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Paper Mill Workers - Mesothelioma Risks

A common insulator and building material throughout the twentieth century, asbestos was a popular component in many machines. The microscopic fibers, strong and durable, and resistant to heat, fire, and electricity, were used to provide thermal stability in machines, and woven together into fiberboard to create fireproof drywall. The United States Navy even mandated its use on ships to prevent on-board fires. Paper mill workers interacted with it every day in the machines that they used.

Asbestos, found naturally in minerals throughout the world, was a wonder-material, a huge success. But workers began complaining of illness and difficulty breathing. Doctors discovered a connection between asbestos and pleural disease. However, corporations and the government kept this information under wraps. It was decades before the public became aware of the dangers of working with asbestos, and for many, it was too late. Starting in the 1970s, thousands of workers began filing lawsuits against their employers for diseases developed due to their exposure to asbestos on the job. In 1989, the Environmental Protection Agency passed the Asbestos Ban and Phase Out rule, effectively banning the use of asbestos in the United States. However, it was overturned in 1991 on the grounds that it was too broad. Asbestos manufacturers won back the right to produce their goods, though under much heavier regulations.

Asbestos is generally safe when it's stable, but becomes deadly when disrupted or disturbed. In the paper mill, the constant jarring of the machines releases tiny asbestos particles in the air. When breathed in, the fibers, which can be curly in shape or long and needle-like, become lodged in the mesothelium, the protective membrane that lines the chest cavity and helps the lungs expand and contract. When this is inhibited, breathing is made difficult. The asbestos contributes to this, and also to the growth of malignant cells which replace healthy ones, a cancer known as mesothelioma.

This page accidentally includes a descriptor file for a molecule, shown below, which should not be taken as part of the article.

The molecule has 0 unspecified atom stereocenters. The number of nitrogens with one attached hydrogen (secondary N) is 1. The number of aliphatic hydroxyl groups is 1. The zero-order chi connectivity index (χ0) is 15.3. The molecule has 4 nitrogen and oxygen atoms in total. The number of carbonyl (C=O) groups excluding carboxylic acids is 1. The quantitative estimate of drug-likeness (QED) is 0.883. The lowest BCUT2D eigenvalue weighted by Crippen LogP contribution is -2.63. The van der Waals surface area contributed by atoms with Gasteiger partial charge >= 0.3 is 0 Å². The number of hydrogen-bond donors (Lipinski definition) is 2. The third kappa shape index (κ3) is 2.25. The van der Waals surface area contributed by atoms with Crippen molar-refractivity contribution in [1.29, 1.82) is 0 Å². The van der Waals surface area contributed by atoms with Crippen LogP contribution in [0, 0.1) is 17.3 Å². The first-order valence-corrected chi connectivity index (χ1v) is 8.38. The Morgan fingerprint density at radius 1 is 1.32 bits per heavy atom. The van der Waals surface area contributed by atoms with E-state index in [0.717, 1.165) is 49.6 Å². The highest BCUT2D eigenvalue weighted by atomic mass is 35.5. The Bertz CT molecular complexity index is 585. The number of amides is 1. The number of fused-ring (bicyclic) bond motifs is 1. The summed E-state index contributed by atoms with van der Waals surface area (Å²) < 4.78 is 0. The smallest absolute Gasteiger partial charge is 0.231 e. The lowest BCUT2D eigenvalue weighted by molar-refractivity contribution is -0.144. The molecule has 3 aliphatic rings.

Symptoms of mesothelioma take years or even decades to develop, so doctors generally can't diagnose it until it has advanced to late stages. And because there is no cure, doctors can only offer palliative treatments to relieve pain caused by symptoms of the disease and provide comfort to patients. Surgery is the most effective method of removing a growth, but because the tumor is generally close to the lungs, this procedure may be dangerous. The general health of the patient also comes into play, and as mesothelioma is usually diagnosed in older patients, it is often unavailable to patients.

Other common methods of treatment include chemotherapy and radiation therapy, which use drugs and powerful X-rays, respectively, to combat cancerous cells. These treatments are often given together or in conjunction with surgery, but can also be given individually if needed. Alternative treatments are also being developed as researchers find out more about this rare disease. Offered at cancer centers throughout the country, these programs offer researchers the ability to monitor patients and find out how to best fight cancer while giving mesothelioma patients cutting edge treatment that could help not only them but an entire population of patients fighting similar battles.

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Workers at Risk for Asbestos Exposure

Below are a list of occupations and trades that were at risk for asbestos exposure:

Last Edited: Thu November 14, 2013